Many question marks still hover over the future of the US shuttle programme and the international space station with which it is linked. But, for a day at least, those concerns were put aside, as an entire country heaved a mighty sigh of collective relief.
After the anxieties which had dogged the two-week mission, it was a faultless, picture-perfect landing yesterday, as first Discovery's back wheels touched the runway at 5.11am, Pacific Time, then the smaller front wheel made contact, and the braking parachute snapped out exactly as scripted, to slow the craft from more than 200mph to a gradual standstill.
The only change in schedule was caused not by any mishap or malfunction on board but by the vagaries of the weather on Earth. After clouds and storms prevented landing at the intended Florida site, Discovery was diverted to Edwards Air Force Base, 60 miles north of Los Angeles.
But that small modification did not dent the celebrations at Nasa, aware of how much was riding on a successful flight by Discovery. The joy reflected, above all, the return of normality: after a two-and-a-half year lay-off following the fiery disintegration of Columbia as it returned to earth in February 2003, the shuttle was back in business.
Michael Griffin, Nasa's administrator, was almost ecstatic as he delivered a first verdict on what has surely been the most scrutinised of all missions. "The crew performed fantastically well. Everywhere you look there's nothing but outstanding success. This is the first step in the sequence to complete construction of the international space station."
Bill Readdy, the agency's chief of space flight operations struck a similar note. "It's going to be really hard to top this mission," he said, pointing to the unprecedented in-flight repairs to the shuttle, when Steven Robinson, attached to a robotic arm, removed pieces of dislodged filler between the craft's all-important heat-resistant ceramic tiles.
He noted too that Nasa had new data on the problem that led to the Columbia disaster, caused by a piece of insulating foam that broke off an external fuel tank and damaged - fatally, it would prove - the craft's protective tiles.
Despite every effort by technicians to correct the fault, an uncannily similar incident occurred when Discovery lifted off on 26 July. Happily, however, the chunk of foam this time missed the shuttle itself. Nasa engineers will thus have more to work with, as they race to have the next launch as soon as possible.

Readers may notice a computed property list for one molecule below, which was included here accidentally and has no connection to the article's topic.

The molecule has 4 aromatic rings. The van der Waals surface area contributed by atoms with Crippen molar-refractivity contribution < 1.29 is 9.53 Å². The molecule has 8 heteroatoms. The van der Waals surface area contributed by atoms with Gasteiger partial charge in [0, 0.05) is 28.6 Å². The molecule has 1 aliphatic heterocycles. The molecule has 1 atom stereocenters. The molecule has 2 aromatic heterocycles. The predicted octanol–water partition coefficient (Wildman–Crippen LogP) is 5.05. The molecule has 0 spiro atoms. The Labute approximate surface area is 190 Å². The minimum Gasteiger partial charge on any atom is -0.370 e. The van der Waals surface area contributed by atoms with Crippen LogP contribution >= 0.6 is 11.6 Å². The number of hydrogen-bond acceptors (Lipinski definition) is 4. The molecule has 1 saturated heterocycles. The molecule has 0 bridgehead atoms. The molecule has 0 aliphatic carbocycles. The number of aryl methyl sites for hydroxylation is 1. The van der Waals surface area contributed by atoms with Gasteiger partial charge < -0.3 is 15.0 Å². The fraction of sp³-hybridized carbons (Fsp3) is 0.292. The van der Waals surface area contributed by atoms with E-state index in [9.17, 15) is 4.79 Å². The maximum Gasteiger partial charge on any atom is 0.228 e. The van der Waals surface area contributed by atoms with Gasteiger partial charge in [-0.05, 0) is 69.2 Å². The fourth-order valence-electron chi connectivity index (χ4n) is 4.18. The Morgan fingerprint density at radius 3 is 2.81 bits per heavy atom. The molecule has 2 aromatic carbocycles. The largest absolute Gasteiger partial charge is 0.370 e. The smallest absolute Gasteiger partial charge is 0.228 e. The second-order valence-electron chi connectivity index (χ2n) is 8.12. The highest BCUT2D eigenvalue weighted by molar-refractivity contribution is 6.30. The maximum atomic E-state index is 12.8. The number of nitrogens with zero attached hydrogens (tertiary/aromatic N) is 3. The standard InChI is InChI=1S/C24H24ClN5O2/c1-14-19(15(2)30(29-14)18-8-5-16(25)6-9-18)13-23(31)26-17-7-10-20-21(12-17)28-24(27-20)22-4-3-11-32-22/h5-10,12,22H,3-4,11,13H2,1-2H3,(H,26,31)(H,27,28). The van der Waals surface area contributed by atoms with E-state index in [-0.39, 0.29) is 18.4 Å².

Precisely when that will be is uncertain. The target date is 22 September, when it is hoped Atlantis will blast off into space. But many experts consider that optimistic, given Nasa's insistence that no shuttle will fly until the foam problem is sorted out, once and for all.
"I'm not going to guess," was all Mr Griffin would say, as he parried a barrage of questions from reporters. But he added: "We're going to try as hard as we can to get back in space this year. We've a big construction programme [at the international space station] and we need the shuttle to do it."
In some respects, the remaining five years before the shuttle is phased out in 2010 amounts to a race against time to complete the space station. Thereafter, the US could be dependent on Russia, a prospect that some here do not contemplate with relish - even though the shuttle, which dates back to the 1970s, and the station, now two-thirds finished, will no longer be the focus of the national space programme.
Under plans unveiled by President Bush in January 2004, the goal is now to return Americans to the Moon by 2020 to establish a permanent base that would be the stepping stone for future manned trips to Mars and other planets.
Setting out what he called a "new course" for the US space programme, Mr Bush said the priority would be a new generation of manned space vehicles designed to be flying with a crew in 2014. A decade and a half after that, some say, a manned mission to Mars will be feasible.
But all that is for tomorrow. For Nasa, and indeed for an entire country that was slightly uneasy over its technological mastery of space travel, the safe return of Discovery was a hard-earned moment of satisfaction and celebration.
Upon disembarking, the seven-member crew first went to inspect the tiles on the underbelly of the craft, the cause of so much concern, and where the repairs were carried out. "It looks fantastic," said Eileen Collins, Discovery's commander. Then it was off from California - this time by conventional flight - to Houston, for debriefing and a reunion with their families.